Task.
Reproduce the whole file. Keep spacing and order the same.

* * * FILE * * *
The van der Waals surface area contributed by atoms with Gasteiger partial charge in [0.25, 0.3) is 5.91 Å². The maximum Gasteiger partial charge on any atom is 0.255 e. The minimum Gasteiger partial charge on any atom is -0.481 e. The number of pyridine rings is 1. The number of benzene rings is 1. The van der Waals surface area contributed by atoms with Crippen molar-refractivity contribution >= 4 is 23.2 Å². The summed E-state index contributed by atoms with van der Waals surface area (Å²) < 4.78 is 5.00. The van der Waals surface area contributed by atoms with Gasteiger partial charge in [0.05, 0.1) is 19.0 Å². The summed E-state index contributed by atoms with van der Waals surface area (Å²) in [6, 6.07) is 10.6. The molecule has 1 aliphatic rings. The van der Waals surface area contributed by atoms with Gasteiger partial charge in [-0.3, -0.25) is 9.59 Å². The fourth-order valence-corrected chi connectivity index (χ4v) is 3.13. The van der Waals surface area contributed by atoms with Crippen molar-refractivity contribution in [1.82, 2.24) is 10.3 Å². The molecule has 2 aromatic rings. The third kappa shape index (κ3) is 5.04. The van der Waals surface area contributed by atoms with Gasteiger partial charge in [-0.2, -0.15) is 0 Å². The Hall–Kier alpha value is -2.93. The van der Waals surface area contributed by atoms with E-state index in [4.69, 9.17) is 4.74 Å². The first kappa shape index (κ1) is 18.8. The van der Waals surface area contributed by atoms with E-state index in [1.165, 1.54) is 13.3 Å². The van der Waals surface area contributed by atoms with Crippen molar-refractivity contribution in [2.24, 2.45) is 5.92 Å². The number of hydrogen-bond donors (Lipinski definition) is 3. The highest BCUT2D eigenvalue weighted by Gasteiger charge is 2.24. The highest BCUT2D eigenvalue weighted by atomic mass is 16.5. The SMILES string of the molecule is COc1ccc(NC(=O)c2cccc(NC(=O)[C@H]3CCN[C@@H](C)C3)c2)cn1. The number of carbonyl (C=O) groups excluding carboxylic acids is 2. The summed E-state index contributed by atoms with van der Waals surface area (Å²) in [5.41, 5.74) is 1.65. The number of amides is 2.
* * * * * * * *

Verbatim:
The van der Waals surface area contributed by atoms with Gasteiger partial charge in [0.25, 0.3) is 5.91 Å². The maximum Gasteiger partial charge on any atom is 0.255 e. The minimum Gasteiger partial charge on any atom is -0.481 e. The number of pyridine rings is 1. The number of benzene rings is 1. The van der Waals surface area contributed by atoms with Crippen molar-refractivity contribution >= 4 is 23.2 Å². The summed E-state index contributed by atoms with van der Waals surface area (Å²) < 4.78 is 5.00. The van der Waals surface area contributed by atoms with Gasteiger partial charge in [0.05, 0.1) is 19.0 Å². The summed E-state index contributed by atoms with van der Waals surface area (Å²) in [6, 6.07) is 10.6. The molecule has 1 aliphatic rings. The van der Waals surface area contributed by atoms with Gasteiger partial charge in [-0.3, -0.25) is 9.59 Å². The fourth-order valence-corrected chi connectivity index (χ4v) is 3.13. The van der Waals surface area contributed by atoms with Crippen molar-refractivity contribution in [1.82, 2.24) is 10.3 Å². The molecule has 2 aromatic rings. The third kappa shape index (κ3) is 5.04. The van der Waals surface area contributed by atoms with Gasteiger partial charge in [-0.2, -0.15) is 0 Å². The Hall–Kier alpha value is -2.93. The van der Waals surface area contributed by atoms with E-state index in [4.69, 9.17) is 4.74 Å². The first kappa shape index (κ1) is 18.8. The van der Waals surface area contributed by atoms with E-state index in [1.165, 1.54) is 13.3 Å². The van der Waals surface area contributed by atoms with Crippen molar-refractivity contribution in [2.24, 2.45) is 5.92 Å². The number of hydrogen-bond donors (Lipinski definition) is 3. The highest BCUT2D eigenvalue weighted by Gasteiger charge is 2.24. The highest BCUT2D eigenvalue weighted by atomic mass is 16.5. The SMILES string of the molecule is COc1ccc(NC(=O)c2cccc(NC(=O)[C@H]3CCN[C@@H](C)C3)c2)cn1. The number of carbonyl (C=O) groups excluding carboxylic acids is 2. The summed E-state index contributed by atoms with van der Waals surface area (Å²) in [5.41, 5.74) is 1.65. The number of amides is 2.